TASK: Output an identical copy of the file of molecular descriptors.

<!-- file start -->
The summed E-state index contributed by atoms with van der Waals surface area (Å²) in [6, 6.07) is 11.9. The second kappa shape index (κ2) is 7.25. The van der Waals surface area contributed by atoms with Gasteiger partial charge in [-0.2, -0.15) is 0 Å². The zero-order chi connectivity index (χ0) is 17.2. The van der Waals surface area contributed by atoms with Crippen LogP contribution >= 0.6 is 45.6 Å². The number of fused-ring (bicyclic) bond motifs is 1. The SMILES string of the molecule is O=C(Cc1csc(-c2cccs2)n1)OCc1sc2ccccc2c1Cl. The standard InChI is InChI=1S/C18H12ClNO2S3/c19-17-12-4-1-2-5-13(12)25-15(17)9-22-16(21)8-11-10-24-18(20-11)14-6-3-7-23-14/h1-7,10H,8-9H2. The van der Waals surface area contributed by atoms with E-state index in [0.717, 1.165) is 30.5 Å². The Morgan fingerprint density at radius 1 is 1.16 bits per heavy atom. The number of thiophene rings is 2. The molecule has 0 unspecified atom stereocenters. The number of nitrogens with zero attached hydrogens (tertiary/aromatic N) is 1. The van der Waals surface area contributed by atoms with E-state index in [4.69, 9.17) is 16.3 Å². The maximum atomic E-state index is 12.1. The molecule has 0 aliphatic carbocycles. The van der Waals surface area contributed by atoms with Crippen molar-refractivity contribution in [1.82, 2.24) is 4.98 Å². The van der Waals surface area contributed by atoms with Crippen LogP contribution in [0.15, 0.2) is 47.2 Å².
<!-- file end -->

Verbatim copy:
The summed E-state index contributed by atoms with van der Waals surface area (Å²) in [6, 6.07) is 11.9. The second kappa shape index (κ2) is 7.25. The van der Waals surface area contributed by atoms with Gasteiger partial charge in [-0.2, -0.15) is 0 Å². The zero-order chi connectivity index (χ0) is 17.2. The van der Waals surface area contributed by atoms with Crippen LogP contribution >= 0.6 is 45.6 Å². The number of fused-ring (bicyclic) bond motifs is 1. The SMILES string of the molecule is O=C(Cc1csc(-c2cccs2)n1)OCc1sc2ccccc2c1Cl. The standard InChI is InChI=1S/C18H12ClNO2S3/c19-17-12-4-1-2-5-13(12)25-15(17)9-22-16(21)8-11-10-24-18(20-11)14-6-3-7-23-14/h1-7,10H,8-9H2. The van der Waals surface area contributed by atoms with E-state index in [0.717, 1.165) is 30.5 Å². The Morgan fingerprint density at radius 1 is 1.16 bits per heavy atom. The number of thiophene rings is 2. The molecule has 0 unspecified atom stereocenters. The number of nitrogens with zero attached hydrogens (tertiary/aromatic N) is 1. The van der Waals surface area contributed by atoms with E-state index in [4.69, 9.17) is 16.3 Å². The maximum atomic E-state index is 12.1. The molecule has 0 aliphatic carbocycles. The van der Waals surface area contributed by atoms with Crippen molar-refractivity contribution in [1.82, 2.24) is 4.98 Å². The van der Waals surface area contributed by atoms with Crippen LogP contribution in [0.15, 0.2) is 47.2 Å².